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Title: Growth and kinetic studies of emergent plants in the presence of phosphate.
Authors: Sai, Tu Jian.
Keywords: DRNTU::Science::Chemistry::Biochemistry::Water analysis
DRNTU::Science::Biological sciences::Botany
Issue Date: 2010
Abstract: Excessive phosphate loaded into aquatic systems can result in eutrophication which severely reduces water quality and causes undesirable disturbance to ecosystem health. Conventional water treatment technologies for phosphate removal are expensive and can consume high amount of energy. This project aims to investigate the phosphate phytoremediation potential of ten emergent plants under controlled greenhouse conditions: Acanthus ebracteatus, Acanthus ilicifolius, Acorus gramineus, Ceratopteris thalictroides, Echinodorus palaefolius, Equisetum hyemale, Lepironia articulata, Mentha aquatica, Portulaca oleracea and Ruellia brittoniana. All the plants displayed zero-order kinetics for phosphate uptake, and significant reduction in phosphate level when compared to the control experiment. P. oleracea exhibited the highest growth rate of 6.7 ± 1.07 % day-1 and 9.8 ± 2.25 % day-1 based on fresh mass and dry mass respectively. The highest removal rate was exhibited by A. ilicifolius at 18.6 ± 3.52 μM g-1fresh wt day-1 and A. gramineus at 36.3 ± 6.90 μM g-1dry wt day-1. Certain plants from the above list were selected for an application study using the lab-fabricated continuous flow phosphate phytofiltration system which simulates the concept of “biotope”. The results indicated that plants can indeed provide a cheaper and sustainable solution for phosphate removal in waterways and waterbodies.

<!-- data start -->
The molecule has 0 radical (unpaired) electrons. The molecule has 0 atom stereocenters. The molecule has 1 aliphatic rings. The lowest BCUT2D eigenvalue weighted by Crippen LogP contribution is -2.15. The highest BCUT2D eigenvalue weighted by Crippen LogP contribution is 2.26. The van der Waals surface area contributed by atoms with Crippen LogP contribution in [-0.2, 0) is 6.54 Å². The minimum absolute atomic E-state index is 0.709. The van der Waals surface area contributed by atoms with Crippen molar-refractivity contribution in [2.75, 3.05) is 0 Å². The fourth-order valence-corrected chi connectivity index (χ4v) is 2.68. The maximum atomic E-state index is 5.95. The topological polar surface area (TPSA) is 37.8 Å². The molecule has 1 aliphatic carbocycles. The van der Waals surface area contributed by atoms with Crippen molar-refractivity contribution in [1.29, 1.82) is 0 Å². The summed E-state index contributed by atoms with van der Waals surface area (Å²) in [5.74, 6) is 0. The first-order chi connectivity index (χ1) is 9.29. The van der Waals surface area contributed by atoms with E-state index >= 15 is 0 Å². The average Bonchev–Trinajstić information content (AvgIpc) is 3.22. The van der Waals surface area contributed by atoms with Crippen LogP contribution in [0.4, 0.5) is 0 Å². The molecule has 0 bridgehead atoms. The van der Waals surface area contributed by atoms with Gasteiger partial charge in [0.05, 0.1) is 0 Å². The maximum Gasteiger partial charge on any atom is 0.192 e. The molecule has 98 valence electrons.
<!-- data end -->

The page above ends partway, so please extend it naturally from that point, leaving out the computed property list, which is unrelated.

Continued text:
Rights: Nanyang Technological University
Fulltext Permission: restricted
Fulltext Availability: With Fulltext
Appears in Collections:SBS Student Reports (FYP/IA/PA/PI)

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